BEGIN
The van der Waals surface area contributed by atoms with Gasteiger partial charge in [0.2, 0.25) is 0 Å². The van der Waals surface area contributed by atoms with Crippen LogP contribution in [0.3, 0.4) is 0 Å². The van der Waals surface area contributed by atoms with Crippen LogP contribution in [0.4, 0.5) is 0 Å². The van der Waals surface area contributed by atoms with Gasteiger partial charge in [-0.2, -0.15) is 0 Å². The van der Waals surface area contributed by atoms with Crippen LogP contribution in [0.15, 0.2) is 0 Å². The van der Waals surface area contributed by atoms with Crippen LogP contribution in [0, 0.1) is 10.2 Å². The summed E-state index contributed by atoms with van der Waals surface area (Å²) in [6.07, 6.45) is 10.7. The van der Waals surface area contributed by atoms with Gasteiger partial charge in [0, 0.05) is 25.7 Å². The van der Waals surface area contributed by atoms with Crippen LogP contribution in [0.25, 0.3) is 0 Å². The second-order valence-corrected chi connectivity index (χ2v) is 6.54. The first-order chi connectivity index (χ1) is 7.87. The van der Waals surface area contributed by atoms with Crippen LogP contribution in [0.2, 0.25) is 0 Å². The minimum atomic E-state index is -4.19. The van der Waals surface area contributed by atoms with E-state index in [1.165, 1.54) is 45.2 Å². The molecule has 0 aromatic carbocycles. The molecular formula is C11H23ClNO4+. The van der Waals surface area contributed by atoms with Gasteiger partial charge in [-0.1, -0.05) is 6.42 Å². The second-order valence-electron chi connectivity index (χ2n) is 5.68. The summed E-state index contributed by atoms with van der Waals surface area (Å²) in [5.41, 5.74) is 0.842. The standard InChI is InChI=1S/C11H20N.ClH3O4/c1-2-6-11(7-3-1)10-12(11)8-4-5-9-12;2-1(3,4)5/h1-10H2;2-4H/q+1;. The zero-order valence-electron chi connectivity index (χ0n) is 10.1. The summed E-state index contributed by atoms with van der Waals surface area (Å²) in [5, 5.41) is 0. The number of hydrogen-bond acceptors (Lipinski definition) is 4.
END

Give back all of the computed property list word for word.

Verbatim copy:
The van der Waals surface area contributed by atoms with Gasteiger partial charge in [0.2, 0.25) is 0 Å². The van der Waals surface area contributed by atoms with Crippen LogP contribution in [0.3, 0.4) is 0 Å². The van der Waals surface area contributed by atoms with Crippen LogP contribution in [0.4, 0.5) is 0 Å². The van der Waals surface area contributed by atoms with Gasteiger partial charge in [-0.2, -0.15) is 0 Å². The van der Waals surface area contributed by atoms with Crippen LogP contribution in [0.15, 0.2) is 0 Å². The van der Waals surface area contributed by atoms with Crippen LogP contribution in [0, 0.1) is 10.2 Å². The summed E-state index contributed by atoms with van der Waals surface area (Å²) in [6.07, 6.45) is 10.7. The van der Waals surface area contributed by atoms with Gasteiger partial charge in [0, 0.05) is 25.7 Å². The van der Waals surface area contributed by atoms with Crippen LogP contribution in [0.25, 0.3) is 0 Å². The second-order valence-corrected chi connectivity index (χ2v) is 6.54. The first-order chi connectivity index (χ1) is 7.87. The van der Waals surface area contributed by atoms with Crippen LogP contribution in [0.2, 0.25) is 0 Å². The minimum atomic E-state index is -4.19. The van der Waals surface area contributed by atoms with E-state index in [1.165, 1.54) is 45.2 Å². The molecule has 0 aromatic carbocycles. The molecular formula is C11H23ClNO4+. The van der Waals surface area contributed by atoms with Gasteiger partial charge in [-0.1, -0.05) is 6.42 Å². The second-order valence-electron chi connectivity index (χ2n) is 5.68. The summed E-state index contributed by atoms with van der Waals surface area (Å²) in [5.41, 5.74) is 0.842. The standard InChI is InChI=1S/C11H20N.ClH3O4/c1-2-6-11(7-3-1)10-12(11)8-4-5-9-12;2-1(3,4)5/h1-10H2;2-4H/q+1;. The zero-order valence-electron chi connectivity index (χ0n) is 10.1. The summed E-state index contributed by atoms with van der Waals surface area (Å²) in [5, 5.41) is 0. The number of hydrogen-bond acceptors (Lipinski definition) is 4.